Speaking of “fancy” handwriting, check this out. It shows how you can add emphasis/width to your downstrokes to give your writing a different look. This can be done with all sorts of pens and markers (like the awesome Kaisercraft gel pens that we have in stock).
Want to practice your handwriting?
Tombox has great (free) practice sheets that you can print off.
Ready to really practice? Check out this 30 Days to Better Brush Calligraphy Online Tutorial.
Yupo Paper is tree-free synthetic paper that offers a super smooth surface that is durable, water-proof and bright white in color. The Tim Holtz Yupo Paper is 86 lb. weight that resists buckling. It is perfect for experimenting with alcohol inks on and other mixed media techniques on.
Alcohol Inks can be used on a multitude of surfaces including metal, plastic, glass, glossy paper and more. They are fast drying and blend together to make gorgeous and unique backgrounds.
Now, when Yupo Paper and Alcohol Inks come together magic happens! After last week’s blog post talking about “one little words”, I knew I wanted to make a small wall hanging with my word for the year to hang in my craft area.
I decided to make the background using yupo paper and alcohol inks. I dropped a few colors of alcohol inks on my yupo paper (be sure protect your work surface as alcohol inks are permanent. As you add more and more drops they will “dance” together to create a one-of-a-kind background. Go slow adding your drops as they will continue to mix for a few minutes.
Click through this slideshow to see how the drops mix together.
Next I cut my word from black and white cardstock with a Silhouette machine. I used a Spellbinders Tool ‘n One to loosen the cut-out word from the sticky mat. This tool makes it so easy with its spatula end to loosen cut items from the mat without tearing them.
I wanted to mount the yupo paper on a small canvas to give it stability for hanging. I knew a small amount of the canvas around the edges would be visible, so I added some Inka-Gold around the edges to add a gorgeous colorful, metallic shine.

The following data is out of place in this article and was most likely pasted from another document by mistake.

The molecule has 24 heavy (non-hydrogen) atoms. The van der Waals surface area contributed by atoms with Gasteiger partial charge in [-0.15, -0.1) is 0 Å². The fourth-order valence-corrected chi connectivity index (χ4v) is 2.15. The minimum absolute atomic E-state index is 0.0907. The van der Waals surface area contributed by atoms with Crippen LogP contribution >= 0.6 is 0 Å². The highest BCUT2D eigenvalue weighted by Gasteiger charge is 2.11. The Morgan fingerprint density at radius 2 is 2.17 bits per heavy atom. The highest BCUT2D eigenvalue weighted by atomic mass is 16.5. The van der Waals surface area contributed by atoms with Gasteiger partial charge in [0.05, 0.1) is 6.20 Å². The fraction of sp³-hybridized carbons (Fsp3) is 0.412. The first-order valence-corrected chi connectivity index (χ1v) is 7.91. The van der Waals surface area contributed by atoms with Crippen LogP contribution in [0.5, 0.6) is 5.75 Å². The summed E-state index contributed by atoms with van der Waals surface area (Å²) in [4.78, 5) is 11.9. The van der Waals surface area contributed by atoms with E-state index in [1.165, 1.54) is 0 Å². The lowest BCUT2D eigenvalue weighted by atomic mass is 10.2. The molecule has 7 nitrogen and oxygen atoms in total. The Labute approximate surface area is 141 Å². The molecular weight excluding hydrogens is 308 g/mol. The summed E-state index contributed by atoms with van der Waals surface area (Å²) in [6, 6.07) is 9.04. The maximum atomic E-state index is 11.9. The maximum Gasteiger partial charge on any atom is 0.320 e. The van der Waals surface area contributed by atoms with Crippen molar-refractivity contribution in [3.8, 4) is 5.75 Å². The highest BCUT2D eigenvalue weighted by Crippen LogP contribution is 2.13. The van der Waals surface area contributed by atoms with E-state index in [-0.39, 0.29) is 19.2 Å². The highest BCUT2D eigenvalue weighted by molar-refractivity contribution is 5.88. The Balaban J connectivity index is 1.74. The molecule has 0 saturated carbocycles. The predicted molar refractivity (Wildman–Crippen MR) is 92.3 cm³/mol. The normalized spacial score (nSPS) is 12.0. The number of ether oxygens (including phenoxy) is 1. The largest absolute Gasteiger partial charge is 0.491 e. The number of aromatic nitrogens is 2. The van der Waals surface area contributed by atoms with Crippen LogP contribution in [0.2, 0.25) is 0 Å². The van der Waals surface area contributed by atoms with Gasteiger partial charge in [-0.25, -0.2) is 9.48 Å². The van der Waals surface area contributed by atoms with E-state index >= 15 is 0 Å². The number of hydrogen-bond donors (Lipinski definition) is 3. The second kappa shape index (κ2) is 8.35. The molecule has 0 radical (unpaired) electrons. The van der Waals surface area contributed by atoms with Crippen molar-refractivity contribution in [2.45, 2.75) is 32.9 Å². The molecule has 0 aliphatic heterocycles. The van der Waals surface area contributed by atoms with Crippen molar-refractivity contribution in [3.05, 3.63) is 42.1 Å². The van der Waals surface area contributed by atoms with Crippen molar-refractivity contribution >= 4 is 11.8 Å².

Next I glued the black cut-out word on top of the white cut-out slightly skewed to give it a nice shadow effect that makes the word pop.
I love the way it turned out and can’t wait to hang it!
For another idea on what to do with this amazing craft pairing, check out the awesome card that our friends at CardMaker magazine shared using yupo paper and alcohol inks here and in their last Spring issue.
Have you used yupo paper and/or alcohol inks before? What did you make?
With the start of a new year many of us make a list of resolutions, and unfortunately, almost just as many of us (92%, source) don’t have success with our resolutions. With statistics like that it can be daunting to even try to implement resolutions into your life.
What if you could simplify and just choose one word? One word that would help you focus on what is important to you for the year ahead. One word to meditate on and implement into your daily life. Have you heard of the “one little word” concept?
Ali Edwards is credited with the idea of one little word or OLW, and started choosing one for herself in 2006. In her words, “A single word can be a powerful thing. It can be the ripple in the pond that changes everything”.
If you are on social media you may have seen friends and family talking about their OLW for the year ahead. The words chosen are just as unique as the people choosing them. Some I’ve seen include: focus, together, balance, joy, calm, move, grow, open, lively, grace, enjoy and so many more!
Like with any resolution it is important that you keep your OLW at the forefront of your mind. With that, it is a good idea to incorporate your OLW into your artwork - bible journaling, art journal, traveler's notebook, hand lettering, watercolor painting, card making and more. Below are some examples of craft projects that others have created to celebrate and live their OLW on a daily basis. We hope you find inspiration in their words and creations,
Have you selected a word for 2017?
Care to share in the comments or the next time you are in the Shoppe?
Palette & Paper's blog is written by various creative team members.